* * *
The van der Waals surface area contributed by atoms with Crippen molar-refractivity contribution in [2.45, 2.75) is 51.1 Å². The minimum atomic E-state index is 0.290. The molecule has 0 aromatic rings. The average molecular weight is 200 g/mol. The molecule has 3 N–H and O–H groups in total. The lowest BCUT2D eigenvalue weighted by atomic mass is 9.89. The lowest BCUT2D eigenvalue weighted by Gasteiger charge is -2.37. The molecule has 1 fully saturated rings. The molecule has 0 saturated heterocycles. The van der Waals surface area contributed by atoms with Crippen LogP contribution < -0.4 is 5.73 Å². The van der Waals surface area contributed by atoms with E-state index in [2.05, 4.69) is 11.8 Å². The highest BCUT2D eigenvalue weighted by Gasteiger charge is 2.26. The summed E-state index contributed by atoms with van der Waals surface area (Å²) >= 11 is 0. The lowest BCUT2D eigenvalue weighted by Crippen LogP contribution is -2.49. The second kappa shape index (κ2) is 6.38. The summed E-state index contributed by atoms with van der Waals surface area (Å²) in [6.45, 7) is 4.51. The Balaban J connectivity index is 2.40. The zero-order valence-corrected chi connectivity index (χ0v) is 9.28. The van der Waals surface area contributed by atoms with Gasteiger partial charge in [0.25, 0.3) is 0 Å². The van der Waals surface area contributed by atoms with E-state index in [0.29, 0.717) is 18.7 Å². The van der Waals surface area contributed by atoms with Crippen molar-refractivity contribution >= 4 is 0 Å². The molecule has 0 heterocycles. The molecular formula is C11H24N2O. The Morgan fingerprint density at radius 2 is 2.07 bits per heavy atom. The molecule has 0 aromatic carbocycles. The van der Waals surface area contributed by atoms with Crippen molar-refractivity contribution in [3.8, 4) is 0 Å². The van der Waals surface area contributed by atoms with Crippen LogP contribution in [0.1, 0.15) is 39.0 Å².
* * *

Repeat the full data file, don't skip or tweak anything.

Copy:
The van der Waals surface area contributed by atoms with Crippen molar-refractivity contribution in [2.45, 2.75) is 51.1 Å². The minimum atomic E-state index is 0.290. The molecule has 0 aromatic rings. The average molecular weight is 200 g/mol. The molecule has 3 N–H and O–H groups in total. The lowest BCUT2D eigenvalue weighted by atomic mass is 9.89. The lowest BCUT2D eigenvalue weighted by Gasteiger charge is -2.37. The molecule has 1 fully saturated rings. The molecule has 0 saturated heterocycles. The van der Waals surface area contributed by atoms with Crippen LogP contribution < -0.4 is 5.73 Å². The van der Waals surface area contributed by atoms with E-state index in [2.05, 4.69) is 11.8 Å². The highest BCUT2D eigenvalue weighted by Gasteiger charge is 2.26. The summed E-state index contributed by atoms with van der Waals surface area (Å²) >= 11 is 0. The lowest BCUT2D eigenvalue weighted by Crippen LogP contribution is -2.49. The second kappa shape index (κ2) is 6.38. The summed E-state index contributed by atoms with van der Waals surface area (Å²) in [6.45, 7) is 4.51. The Balaban J connectivity index is 2.40. The zero-order valence-corrected chi connectivity index (χ0v) is 9.28. The van der Waals surface area contributed by atoms with Gasteiger partial charge in [0.25, 0.3) is 0 Å². The van der Waals surface area contributed by atoms with E-state index in [0.29, 0.717) is 18.7 Å². The van der Waals surface area contributed by atoms with Crippen molar-refractivity contribution >= 4 is 0 Å². The molecule has 0 heterocycles. The molecular formula is C11H24N2O. The Morgan fingerprint density at radius 2 is 2.07 bits per heavy atom. The molecule has 0 aromatic carbocycles. The van der Waals surface area contributed by atoms with Crippen molar-refractivity contribution in [3.8, 4) is 0 Å². The van der Waals surface area contributed by atoms with Crippen LogP contribution in [0.1, 0.15) is 39.0 Å².